Voting along party lines, the House Insurance and Banking Subcommittee approved a new no-fault auto insurance system that would require people injured in accidents to make emergency rooms their first stop.
Rep. Jim Boyd, R-Bradenton, who introduced the legislation, said this new Emergency Care Coverage system would end fraud by requiring hospital physicians to diagnose most injuries within 72 hours of an auto accident. But Democrats said the legislation goes too far. Boyd's bill would limit personal choice and requires lengthy emergency room visits, they argued.
“It basically throws out the baby with the bathwater," Rep. Richard Steinberg, D-Miami Beach, said about the proposal.
Other PIP reform proposals were less problematic, Democrats said, such as bills sponsored by Sen. Joe Negron, R-Palm City, and Rep. Ritch Workman, R-Melbourne. Negron's bill, filed last week, hasn't been assigned to committees but does have the support of Senate President Mike Haridopolos. Workman's bill has been languishing in the Insurance and Banking Subcommittee since November.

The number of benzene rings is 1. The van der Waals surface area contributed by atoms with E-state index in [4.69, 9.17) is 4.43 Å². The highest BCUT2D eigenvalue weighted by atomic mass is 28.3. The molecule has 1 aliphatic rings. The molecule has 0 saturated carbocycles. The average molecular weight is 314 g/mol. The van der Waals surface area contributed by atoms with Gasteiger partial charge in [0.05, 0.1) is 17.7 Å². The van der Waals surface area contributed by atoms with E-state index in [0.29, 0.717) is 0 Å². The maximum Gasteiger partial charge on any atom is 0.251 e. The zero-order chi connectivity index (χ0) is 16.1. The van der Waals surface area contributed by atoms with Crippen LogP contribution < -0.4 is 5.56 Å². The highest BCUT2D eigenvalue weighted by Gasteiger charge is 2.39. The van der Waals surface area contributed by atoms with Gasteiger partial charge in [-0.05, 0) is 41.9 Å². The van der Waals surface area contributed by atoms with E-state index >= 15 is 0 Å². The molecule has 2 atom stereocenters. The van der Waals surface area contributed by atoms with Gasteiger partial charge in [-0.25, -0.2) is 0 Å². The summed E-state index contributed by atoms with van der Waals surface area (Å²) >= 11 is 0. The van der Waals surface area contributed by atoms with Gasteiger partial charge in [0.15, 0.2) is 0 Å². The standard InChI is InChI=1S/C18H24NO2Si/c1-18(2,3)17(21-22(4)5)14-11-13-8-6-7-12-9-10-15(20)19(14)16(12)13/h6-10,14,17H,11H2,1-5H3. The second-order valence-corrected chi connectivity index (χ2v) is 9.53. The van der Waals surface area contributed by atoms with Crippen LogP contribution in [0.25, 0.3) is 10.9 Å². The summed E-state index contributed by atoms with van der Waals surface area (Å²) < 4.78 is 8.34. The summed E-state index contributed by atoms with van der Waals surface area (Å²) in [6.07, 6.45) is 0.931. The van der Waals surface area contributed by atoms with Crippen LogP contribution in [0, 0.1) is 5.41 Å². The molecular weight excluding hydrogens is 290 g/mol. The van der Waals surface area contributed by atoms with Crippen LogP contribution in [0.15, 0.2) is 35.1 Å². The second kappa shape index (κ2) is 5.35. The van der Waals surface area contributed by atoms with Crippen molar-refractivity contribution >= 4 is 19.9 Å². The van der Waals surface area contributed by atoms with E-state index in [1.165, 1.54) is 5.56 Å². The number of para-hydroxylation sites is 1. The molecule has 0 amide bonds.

Florida's Office of Insurance Regulation is supportive of the Emergency Care Coverage system, legislative affairs director Monte Stevens said during the subcommittee meeting. Asked about Negron and Workman's bills, he said Boyd's proposal was the best opportunity to end PIP fraud.
“We believe the one we’re focusing on today takes the biggest step in stamping this out," Stevens said.
The Property Casualty Insurers Association of America also released a statement saying it supports House Bill 119.